A close friend of mine here just recently returned from a ten-day trip to Congo; it was part of her internship with the UN that she undertook last summer. She is someone who is pretty well-traveled and has lived outside of her home country for nearly ten years now despite her young age, which was why I had posed this question to her: what was the single most affecting take-away point from this trip?

She mulled over it for a minute, chiming that there’s plenty of wisdom nuggets. Then she said, “In the end people are… people. It’s like no matter where you are and the condition of your life, especially how it’s portrayed in the media that others have come to perceive your life would be, in the end people are people. We’re the same everywhere.”

I registered her words, uncertain to laugh or cry. This was exactly my take-away point several years ago, back when I traveled more extensively than I do now; obsessed and hungry for the greater world. I had thought that coming here would be different in a way and had thought so in places like Indonesia and Singapore where I visited often in my younger days, and later in the UK and Europe too… only to arrive at the same conclusion that this world is large, but people are people just the same.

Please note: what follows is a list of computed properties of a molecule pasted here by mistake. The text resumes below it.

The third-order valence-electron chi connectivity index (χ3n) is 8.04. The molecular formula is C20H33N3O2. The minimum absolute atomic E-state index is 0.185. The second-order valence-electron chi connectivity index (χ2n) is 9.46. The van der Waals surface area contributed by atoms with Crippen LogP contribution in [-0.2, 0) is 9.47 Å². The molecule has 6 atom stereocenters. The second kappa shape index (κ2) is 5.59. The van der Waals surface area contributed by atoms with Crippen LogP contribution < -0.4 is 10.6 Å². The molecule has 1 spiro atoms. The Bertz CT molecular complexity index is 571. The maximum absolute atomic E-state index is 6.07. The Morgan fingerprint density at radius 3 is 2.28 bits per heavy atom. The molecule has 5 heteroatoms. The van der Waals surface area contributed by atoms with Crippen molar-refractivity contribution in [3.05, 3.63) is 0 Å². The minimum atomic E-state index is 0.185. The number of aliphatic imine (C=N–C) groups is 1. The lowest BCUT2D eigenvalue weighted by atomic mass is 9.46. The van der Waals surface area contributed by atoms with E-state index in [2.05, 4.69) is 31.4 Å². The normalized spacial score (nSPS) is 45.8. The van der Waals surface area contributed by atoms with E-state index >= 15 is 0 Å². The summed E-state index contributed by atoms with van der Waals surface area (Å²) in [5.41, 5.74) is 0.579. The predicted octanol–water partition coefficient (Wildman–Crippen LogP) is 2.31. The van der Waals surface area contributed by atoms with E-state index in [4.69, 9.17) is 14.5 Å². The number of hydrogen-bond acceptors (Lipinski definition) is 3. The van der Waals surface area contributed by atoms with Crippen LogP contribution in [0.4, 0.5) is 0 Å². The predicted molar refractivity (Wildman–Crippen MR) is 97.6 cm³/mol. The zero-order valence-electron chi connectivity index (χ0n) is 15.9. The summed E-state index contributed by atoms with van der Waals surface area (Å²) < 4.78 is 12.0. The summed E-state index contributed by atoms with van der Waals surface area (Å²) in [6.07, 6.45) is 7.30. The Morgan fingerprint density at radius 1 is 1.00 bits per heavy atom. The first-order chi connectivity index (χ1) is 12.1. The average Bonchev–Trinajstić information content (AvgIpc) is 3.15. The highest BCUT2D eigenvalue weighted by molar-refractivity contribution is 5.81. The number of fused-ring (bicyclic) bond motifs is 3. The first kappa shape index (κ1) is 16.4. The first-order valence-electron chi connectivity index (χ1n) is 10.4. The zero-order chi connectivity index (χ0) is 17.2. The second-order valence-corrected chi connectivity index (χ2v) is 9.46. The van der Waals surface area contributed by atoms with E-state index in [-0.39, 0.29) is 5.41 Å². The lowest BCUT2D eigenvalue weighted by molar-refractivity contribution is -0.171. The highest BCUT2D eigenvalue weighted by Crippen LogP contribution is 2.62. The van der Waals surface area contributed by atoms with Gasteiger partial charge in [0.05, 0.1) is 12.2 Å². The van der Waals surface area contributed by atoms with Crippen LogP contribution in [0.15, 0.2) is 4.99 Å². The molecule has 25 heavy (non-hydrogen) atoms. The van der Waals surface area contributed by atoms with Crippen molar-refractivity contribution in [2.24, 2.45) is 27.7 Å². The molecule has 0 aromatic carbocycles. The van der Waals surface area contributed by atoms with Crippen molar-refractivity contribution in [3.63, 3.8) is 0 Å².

Funny, that we constantly convince ourselves otherwise – only to be fooled each time.


Sometimes I think the root of my sister and my crutch could be traced back and identified to a single source. Her fickle-mindness and commitment issues and my default and intuitive party-of-one scenario. Stubborn and obsessed with self-independence, the both of us. Selfish and unbending in our expressions of self-worth. Paradox; rooted and ingrained to the physicality of home, yet unstructured in our conceptualization of it. Constantly in flight, never fully on solid ground anymore once we understood the many ways in which we could run – literally and metaphorically.

…but runaway child, there is only so much running away that one can do to escape from the mental spots and emotional blackholes of one’s heart. My sister understood this earlier than I did, three years ago when she wrote,

“I realize I have to make a choice some time in life – to either get attached and get held back, or not get attached and forever run unstructured.”


Sometimes my mother mulls in that hardened and wispy way that she does, why aren’t my daughters softer and gentler like most other daughters, less ambitious and more settled?

Whenever I hear that, I am uncertain to laugh or cry.

Mother, you are the first house from which we learned how to build a home.